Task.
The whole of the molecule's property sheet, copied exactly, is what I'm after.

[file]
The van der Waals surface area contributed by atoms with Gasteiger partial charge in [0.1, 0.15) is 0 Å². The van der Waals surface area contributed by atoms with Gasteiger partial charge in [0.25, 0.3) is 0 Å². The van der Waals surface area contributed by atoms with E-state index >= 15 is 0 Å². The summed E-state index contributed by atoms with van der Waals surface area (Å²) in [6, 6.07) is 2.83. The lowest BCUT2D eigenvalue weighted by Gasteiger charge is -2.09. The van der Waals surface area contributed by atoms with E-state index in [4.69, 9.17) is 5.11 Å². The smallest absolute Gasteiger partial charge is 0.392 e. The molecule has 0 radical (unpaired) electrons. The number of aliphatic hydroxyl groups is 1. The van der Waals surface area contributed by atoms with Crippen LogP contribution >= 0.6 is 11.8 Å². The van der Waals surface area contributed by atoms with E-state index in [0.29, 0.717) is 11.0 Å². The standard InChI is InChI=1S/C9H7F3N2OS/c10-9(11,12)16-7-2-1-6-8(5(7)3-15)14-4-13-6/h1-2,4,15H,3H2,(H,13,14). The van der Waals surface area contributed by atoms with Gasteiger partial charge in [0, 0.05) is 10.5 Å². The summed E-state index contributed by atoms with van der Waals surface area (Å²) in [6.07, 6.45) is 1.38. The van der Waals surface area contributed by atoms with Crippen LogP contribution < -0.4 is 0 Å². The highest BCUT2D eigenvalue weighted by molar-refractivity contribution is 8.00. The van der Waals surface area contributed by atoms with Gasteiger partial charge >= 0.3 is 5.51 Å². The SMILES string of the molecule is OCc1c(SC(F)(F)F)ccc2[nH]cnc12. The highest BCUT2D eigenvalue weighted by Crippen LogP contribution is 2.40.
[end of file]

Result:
The van der Waals surface area contributed by atoms with Gasteiger partial charge in [0.1, 0.15) is 0 Å². The van der Waals surface area contributed by atoms with Gasteiger partial charge in [0.25, 0.3) is 0 Å². The van der Waals surface area contributed by atoms with E-state index >= 15 is 0 Å². The summed E-state index contributed by atoms with van der Waals surface area (Å²) in [6, 6.07) is 2.83. The lowest BCUT2D eigenvalue weighted by Gasteiger charge is -2.09. The van der Waals surface area contributed by atoms with E-state index in [4.69, 9.17) is 5.11 Å². The smallest absolute Gasteiger partial charge is 0.392 e. The molecule has 0 radical (unpaired) electrons. The number of aliphatic hydroxyl groups is 1. The van der Waals surface area contributed by atoms with Crippen LogP contribution >= 0.6 is 11.8 Å². The van der Waals surface area contributed by atoms with E-state index in [0.29, 0.717) is 11.0 Å². The standard InChI is InChI=1S/C9H7F3N2OS/c10-9(11,12)16-7-2-1-6-8(5(7)3-15)14-4-13-6/h1-2,4,15H,3H2,(H,13,14). The van der Waals surface area contributed by atoms with Gasteiger partial charge in [0, 0.05) is 10.5 Å². The summed E-state index contributed by atoms with van der Waals surface area (Å²) in [6.07, 6.45) is 1.38. The van der Waals surface area contributed by atoms with Crippen LogP contribution < -0.4 is 0 Å². The highest BCUT2D eigenvalue weighted by molar-refractivity contribution is 8.00. The van der Waals surface area contributed by atoms with Gasteiger partial charge >= 0.3 is 5.51 Å². The SMILES string of the molecule is OCc1c(SC(F)(F)F)ccc2[nH]cnc12. The highest BCUT2D eigenvalue weighted by Crippen LogP contribution is 2.40.